Microsoft has revealed a timetable for transitioning customers off Skype for Business Online, with workplace collaboration solution Teams taking its place.
The company said it will retire Skype for Business Online as of 31 July, 2021.
Microsoft has been foreshadowing the move for some time now through rapid development and expansion of the Teams application, as well as through placing a heavy emphasis on Teams at Microsoft events.
Earlier this month, the company said that Teams has 13 million daily active users. It was the first disclosure of daily usage metrics for the Teams app, which includes group chats, instant messaging and video/audio meeting, along with integration of Microsoft and third-party applications.
Teams launched two years ago and competes first and foremost with Slack, which reported having 10 million daily active users as of late January.
However, Skype for Business Online, which launched in 2014, has also been a competitor to the use of Teams within businesses. Users will no longer be able to access Skype for Business Online after it is retired two years from now, said James Skay, senior product marketing manager in the Intelligent Communications Product Marketing Group at Microsoft.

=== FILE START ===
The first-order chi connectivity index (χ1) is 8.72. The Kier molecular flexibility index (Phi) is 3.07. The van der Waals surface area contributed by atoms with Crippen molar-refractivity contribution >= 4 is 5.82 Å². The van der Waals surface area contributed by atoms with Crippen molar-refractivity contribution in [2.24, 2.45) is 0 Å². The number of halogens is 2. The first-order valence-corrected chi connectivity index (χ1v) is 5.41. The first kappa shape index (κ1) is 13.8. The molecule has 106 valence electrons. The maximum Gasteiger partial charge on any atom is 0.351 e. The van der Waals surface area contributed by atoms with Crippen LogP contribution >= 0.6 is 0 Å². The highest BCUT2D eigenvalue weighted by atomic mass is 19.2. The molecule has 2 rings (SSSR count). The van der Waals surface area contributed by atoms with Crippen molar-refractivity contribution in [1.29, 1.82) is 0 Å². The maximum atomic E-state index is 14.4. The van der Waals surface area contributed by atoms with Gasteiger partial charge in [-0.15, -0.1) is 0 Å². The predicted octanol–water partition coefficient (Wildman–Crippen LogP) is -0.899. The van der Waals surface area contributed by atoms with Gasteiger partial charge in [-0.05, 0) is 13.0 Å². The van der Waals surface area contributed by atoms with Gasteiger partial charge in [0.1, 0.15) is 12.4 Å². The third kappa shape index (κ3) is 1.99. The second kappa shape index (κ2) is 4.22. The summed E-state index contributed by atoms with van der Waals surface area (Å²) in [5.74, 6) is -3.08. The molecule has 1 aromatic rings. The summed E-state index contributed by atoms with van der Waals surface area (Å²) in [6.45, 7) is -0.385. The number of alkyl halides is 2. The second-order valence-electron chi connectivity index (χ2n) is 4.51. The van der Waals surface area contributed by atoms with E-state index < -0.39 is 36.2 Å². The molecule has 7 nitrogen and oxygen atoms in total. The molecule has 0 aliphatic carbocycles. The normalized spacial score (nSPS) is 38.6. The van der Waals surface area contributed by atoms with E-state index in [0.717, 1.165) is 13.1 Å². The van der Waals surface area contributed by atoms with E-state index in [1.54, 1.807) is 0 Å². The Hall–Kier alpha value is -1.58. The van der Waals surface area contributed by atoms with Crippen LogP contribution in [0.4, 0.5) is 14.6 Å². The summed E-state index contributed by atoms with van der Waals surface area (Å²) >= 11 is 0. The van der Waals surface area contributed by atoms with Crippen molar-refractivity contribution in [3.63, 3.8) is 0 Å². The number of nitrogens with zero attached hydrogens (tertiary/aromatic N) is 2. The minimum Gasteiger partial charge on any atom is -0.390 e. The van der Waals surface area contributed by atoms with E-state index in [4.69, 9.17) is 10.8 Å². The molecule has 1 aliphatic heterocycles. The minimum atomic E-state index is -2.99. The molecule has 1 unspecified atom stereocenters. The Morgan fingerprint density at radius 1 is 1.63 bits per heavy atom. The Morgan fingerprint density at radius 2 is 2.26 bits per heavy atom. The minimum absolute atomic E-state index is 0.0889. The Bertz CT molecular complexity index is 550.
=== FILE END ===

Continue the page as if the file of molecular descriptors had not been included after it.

"Over the last two years, we’ve worked closely with customers to refine Teams, and we now feel we’re at the point that we can confidently recommend it as an upgrade to all Skype for Business Online customers," Skay wrote in a post.
"Using Teams, companies across the world are becoming more agile, shortening cycle times, improving the efficiency of key workflows, and cutting out unnecessary overhead. Teams isn’t just an upgrade for Skype for Business Online, it’s a powerful tool that opens the door to an entirely new way of doing business."